KENNEBUNKPORT, MAINE, FEB. 17 -- He has heard their beating drums from his bedroom in the White House, but today President Bush came face-to-face with the people of the anti-war movement when a man with a long history of protest was dragged from a church service here shouting, "Stop the bombing! Stop the massacre in the name of God!"
The removal of John Schuchardt, 51, from the First Congregational Church of Kennebunkport where the president was attending a service brought a climactic end to an outburst in which Schuchardt, from a pew near the front of the church, repeatedly denounced the U.S. bombing of Iraq. The president, sitting in the second pew on the opposite side, listened with a stony expression on his face.
Schuchardt, who has served several jail sentences for anti-war and anti-military protests dating back to the late 1970s, was later charged with disorderly conduct, a misdemeanor, and was being held in the York County jail in Alfred, Maine. The charge was based on "statements he made that disrupted the continuity of the church service," according to Sgt. Gary Ronan of the Kennebunkport Police Department. A separate demonstration nearby supported the U.S. war effort.
Bush, asked as he left the church whether he was troubled by Schuchardt's protests, replied, "Not in the least."
The president has had little direct contact with anti-war protests since Operation Desert Storm began last month. On several occasions during last fall's political campaign, protesters holding up "No Blood for Oil" signs interrupted his events, but he has been largely shielded from demonstrations.
Today's service unfolded normally at the simple, white-framed church, which dates to 1730 and was packed with worshipers. After welcoming "the Washington branch of the family," the Rev. Patricia Adam asked members of the congregation to offer prayers or concerns. Schuchardt stood and in a firm voice said, "I have a concern. Think of the 18 million people of Iraq: half are children under the age of 15. There are children just like the children sitting here. We must think of what it means to be bombed by more than 2,000 planes every day."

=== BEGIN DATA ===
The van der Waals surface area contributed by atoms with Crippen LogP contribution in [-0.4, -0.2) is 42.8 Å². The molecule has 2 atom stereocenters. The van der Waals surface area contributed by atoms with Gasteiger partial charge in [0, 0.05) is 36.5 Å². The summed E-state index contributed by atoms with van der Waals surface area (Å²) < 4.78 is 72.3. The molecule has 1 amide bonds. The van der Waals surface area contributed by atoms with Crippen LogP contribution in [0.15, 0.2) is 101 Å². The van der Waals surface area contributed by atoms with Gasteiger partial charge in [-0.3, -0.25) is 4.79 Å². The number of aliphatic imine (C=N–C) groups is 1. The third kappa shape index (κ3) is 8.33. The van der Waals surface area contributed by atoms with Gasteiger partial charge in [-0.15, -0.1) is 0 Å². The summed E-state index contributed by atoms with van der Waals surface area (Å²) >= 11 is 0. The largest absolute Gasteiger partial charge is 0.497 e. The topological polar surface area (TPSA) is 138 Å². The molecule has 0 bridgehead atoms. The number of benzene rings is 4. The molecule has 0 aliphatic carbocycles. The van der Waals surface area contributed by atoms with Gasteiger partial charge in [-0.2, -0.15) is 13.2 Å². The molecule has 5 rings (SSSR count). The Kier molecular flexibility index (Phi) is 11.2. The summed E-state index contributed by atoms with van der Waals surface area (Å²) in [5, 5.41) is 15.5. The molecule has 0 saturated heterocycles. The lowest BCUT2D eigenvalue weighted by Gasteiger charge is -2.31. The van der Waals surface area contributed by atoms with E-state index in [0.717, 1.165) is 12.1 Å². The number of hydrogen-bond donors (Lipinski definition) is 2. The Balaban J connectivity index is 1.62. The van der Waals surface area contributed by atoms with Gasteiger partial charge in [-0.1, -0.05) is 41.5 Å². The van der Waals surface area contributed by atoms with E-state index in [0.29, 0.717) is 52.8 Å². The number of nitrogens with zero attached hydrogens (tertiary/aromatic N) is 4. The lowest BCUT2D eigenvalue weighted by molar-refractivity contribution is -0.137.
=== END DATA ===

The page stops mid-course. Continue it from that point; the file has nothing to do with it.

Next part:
As he continued, saying he would "speak for the poor and those who are suffering," another person in the audience cried out, "Enough!" When that did not quiet him, the congregation rose spontaneously to sing "God Bless America."
"I am glad you spoke," Adam said, which prompted Schuchardt to begin again. "I am guided by the spirit," he said. "We are called to be peacemakers. This is a vicious, immoral attack."
"This is not a political forum. . . This is a church of God. . . . Get out of here," a voice cried out.
Schuchardt sat quietly while Adam delivered her sermon, in which she emphasized that it was important to listen to people who disagree. At the end of the service she invited the congregation to sing "The Lord's Prayer." "Before we sing, I have a word," Schuchardt said. At that point, local police, who had warned Schuchardt not to disrupt the service, moved toward him. He went limp, as in passive resistance, and was dragged from the church.
"I am the voice of the voiceless," he shouted. Once outside, he shouted again, "God abhors this bloodshed. It is a crime for the rich to attack the poor."
Schuchardt had driven to Kennebunkport early this morning from his home in Ipswich, Mass., where he and his wife are members of the House of Peace, a small center for Vietnamese orphans. Schuchardt's wife, Carrie, who accompanied him, described the children they care for as "leftovers from the last war."
For more than five years, Schuchardt lived in Jonah's House in Baltimore, run by Philip Berrigan, a former priest and well-known anti-war activist, and his wife Elizabeth McAlister. Schuchardt was a member of the Plowshares Eight, who broke into a General Electric nuclear warhead component plant in King of Prussia, Pa., in 1980. He later served time in prison for the incident.
A former lawyer who quit practicing to lower his income as a way of avoiding federal taxes, he has spent more than a decade protesting the military and the development of nuclear weapons. In 1977, he disrupted a service in Washington that President Jimmy Carter had been expected to attend.
Schuchardt's wife said he has refused bail and has begun a water-only fast. He will be arraigned on Tuesday, police said.